8. Tyson Campbell, Georgia

Campbell is still far more unrealized athletic potential than he is polished product at cornerback. The Georgia cornerback has been starting ever since his true freshman year for the Bulldogs and came to campus heralded for his blazing speed. He was going stride for stride with Auburn’s Anthony Schwartz — the fastest man in college football — back on the camp circuit.

Even with all those tools, Campbell has never quite been a playmaker. That interception above was the only one of his career, and he racked up only nine pass breakups on 869 career coverage snaps. Still, someone will fall in love with what he can do physically and hope they can mold him into more.

9. Tay Gowan, UCF

Gowan was certainly a surprise opt-out, given that he only had one year of FBS football on his resume. For us, though, that one year was good enough to justify this slot. Listed at 6-foot-2, 185 pounds, Gowan is one of the fastest cornerbacks in the country. In 2019, he was going step for step with Stanford’s Simi Fehoko, who has been timed in the 4.3s. That speed is a big reason why he only allowed one 25-plus-yard catch all season. Playing a good deal of press coverage, Gowan only allowed 20 catches from 50 targets for 274 yards.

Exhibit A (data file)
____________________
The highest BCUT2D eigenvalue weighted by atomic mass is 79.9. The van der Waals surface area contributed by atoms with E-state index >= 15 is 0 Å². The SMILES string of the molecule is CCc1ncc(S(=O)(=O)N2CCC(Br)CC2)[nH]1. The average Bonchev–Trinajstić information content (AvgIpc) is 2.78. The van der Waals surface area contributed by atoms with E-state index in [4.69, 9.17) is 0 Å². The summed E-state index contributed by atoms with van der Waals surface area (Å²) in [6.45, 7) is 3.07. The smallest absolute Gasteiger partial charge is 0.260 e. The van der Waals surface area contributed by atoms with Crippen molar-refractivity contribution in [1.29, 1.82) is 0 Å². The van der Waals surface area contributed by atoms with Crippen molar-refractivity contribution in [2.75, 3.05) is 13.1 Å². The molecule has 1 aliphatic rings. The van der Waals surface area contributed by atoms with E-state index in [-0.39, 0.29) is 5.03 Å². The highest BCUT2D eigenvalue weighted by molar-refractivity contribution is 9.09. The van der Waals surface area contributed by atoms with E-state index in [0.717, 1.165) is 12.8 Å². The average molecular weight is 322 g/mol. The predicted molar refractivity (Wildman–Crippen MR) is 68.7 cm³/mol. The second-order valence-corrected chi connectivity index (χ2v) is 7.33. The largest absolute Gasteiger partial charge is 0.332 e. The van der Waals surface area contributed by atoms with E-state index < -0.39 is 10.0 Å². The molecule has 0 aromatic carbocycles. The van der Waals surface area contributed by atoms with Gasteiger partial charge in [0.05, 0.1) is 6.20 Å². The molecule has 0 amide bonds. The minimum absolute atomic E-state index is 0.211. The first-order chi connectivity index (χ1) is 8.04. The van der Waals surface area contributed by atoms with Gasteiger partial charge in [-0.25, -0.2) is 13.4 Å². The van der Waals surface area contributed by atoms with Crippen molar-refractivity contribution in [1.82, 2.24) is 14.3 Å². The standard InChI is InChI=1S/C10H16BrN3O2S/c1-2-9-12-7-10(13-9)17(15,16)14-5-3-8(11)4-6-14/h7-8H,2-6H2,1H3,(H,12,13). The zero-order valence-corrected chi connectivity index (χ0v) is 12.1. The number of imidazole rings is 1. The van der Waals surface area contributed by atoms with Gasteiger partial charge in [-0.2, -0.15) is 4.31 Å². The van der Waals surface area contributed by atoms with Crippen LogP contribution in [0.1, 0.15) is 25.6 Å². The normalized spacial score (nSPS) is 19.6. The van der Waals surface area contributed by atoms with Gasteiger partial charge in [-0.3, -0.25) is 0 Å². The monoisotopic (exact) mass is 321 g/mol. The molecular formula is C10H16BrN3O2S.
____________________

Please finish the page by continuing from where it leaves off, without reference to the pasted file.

10. Ifeatu Melifonwu, Syracuse

The younger Melifonwu already plays the position that many thought his older brother and second-round pick, Obi, should switch to. While both brothers are physical freaks, each suffers from a distinct lack of physicality.

One would think a 6-foot-3, 213-pound corner like Melifonwu would be a dog at the line of scrimmage, but that couldn't be further from the case. He excelled because of his smooth hips and long speed, not because he wanted to engulf receivers at the line.

While it's far less of a concern at corner than it is at safety, the question remains: Can you coach that mentality?